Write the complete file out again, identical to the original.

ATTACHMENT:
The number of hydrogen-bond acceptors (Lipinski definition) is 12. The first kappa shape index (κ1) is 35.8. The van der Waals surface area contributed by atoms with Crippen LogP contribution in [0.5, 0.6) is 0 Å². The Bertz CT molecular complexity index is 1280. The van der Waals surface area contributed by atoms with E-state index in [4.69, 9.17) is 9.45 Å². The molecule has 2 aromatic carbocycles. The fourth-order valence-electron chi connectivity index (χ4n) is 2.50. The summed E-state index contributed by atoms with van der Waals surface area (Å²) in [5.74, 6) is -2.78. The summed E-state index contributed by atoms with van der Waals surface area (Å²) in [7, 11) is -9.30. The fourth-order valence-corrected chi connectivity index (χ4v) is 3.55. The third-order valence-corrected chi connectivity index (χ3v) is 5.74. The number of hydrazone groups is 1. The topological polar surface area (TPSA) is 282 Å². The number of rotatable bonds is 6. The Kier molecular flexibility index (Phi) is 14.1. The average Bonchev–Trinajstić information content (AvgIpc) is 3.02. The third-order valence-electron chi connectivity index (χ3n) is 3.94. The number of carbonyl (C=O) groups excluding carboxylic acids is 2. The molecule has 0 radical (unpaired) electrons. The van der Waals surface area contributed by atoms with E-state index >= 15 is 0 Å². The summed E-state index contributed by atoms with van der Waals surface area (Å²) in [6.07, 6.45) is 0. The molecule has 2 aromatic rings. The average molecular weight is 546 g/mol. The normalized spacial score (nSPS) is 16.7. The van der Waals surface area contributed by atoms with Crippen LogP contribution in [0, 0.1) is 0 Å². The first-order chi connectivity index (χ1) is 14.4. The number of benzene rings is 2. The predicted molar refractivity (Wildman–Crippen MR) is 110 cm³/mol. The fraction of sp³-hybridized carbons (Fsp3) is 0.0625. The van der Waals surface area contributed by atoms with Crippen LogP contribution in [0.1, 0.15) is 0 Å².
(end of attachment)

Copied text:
The number of hydrogen-bond acceptors (Lipinski definition) is 12. The first kappa shape index (κ1) is 35.8. The van der Waals surface area contributed by atoms with Crippen LogP contribution in [0.5, 0.6) is 0 Å². The Bertz CT molecular complexity index is 1280. The van der Waals surface area contributed by atoms with E-state index in [4.69, 9.17) is 9.45 Å². The molecule has 2 aromatic carbocycles. The fourth-order valence-electron chi connectivity index (χ4n) is 2.50. The summed E-state index contributed by atoms with van der Waals surface area (Å²) in [5.74, 6) is -2.78. The summed E-state index contributed by atoms with van der Waals surface area (Å²) in [7, 11) is -9.30. The fourth-order valence-corrected chi connectivity index (χ4v) is 3.55. The third-order valence-corrected chi connectivity index (χ3v) is 5.74. The number of hydrazone groups is 1. The topological polar surface area (TPSA) is 282 Å². The number of rotatable bonds is 6. The Kier molecular flexibility index (Phi) is 14.1. The average Bonchev–Trinajstić information content (AvgIpc) is 3.02. The third-order valence-electron chi connectivity index (χ3n) is 3.94. The number of carbonyl (C=O) groups excluding carboxylic acids is 2. The molecule has 0 radical (unpaired) electrons. The van der Waals surface area contributed by atoms with E-state index >= 15 is 0 Å². The summed E-state index contributed by atoms with van der Waals surface area (Å²) in [6.07, 6.45) is 0. The molecule has 2 aromatic rings. The average molecular weight is 546 g/mol. The normalized spacial score (nSPS) is 16.7. The van der Waals surface area contributed by atoms with Crippen LogP contribution in [0, 0.1) is 0 Å². The first-order chi connectivity index (χ1) is 14.4. The number of benzene rings is 2. The predicted molar refractivity (Wildman–Crippen MR) is 110 cm³/mol. The fraction of sp³-hybridized carbons (Fsp3) is 0.0625. The van der Waals surface area contributed by atoms with Crippen LogP contribution in [0.1, 0.15) is 0 Å².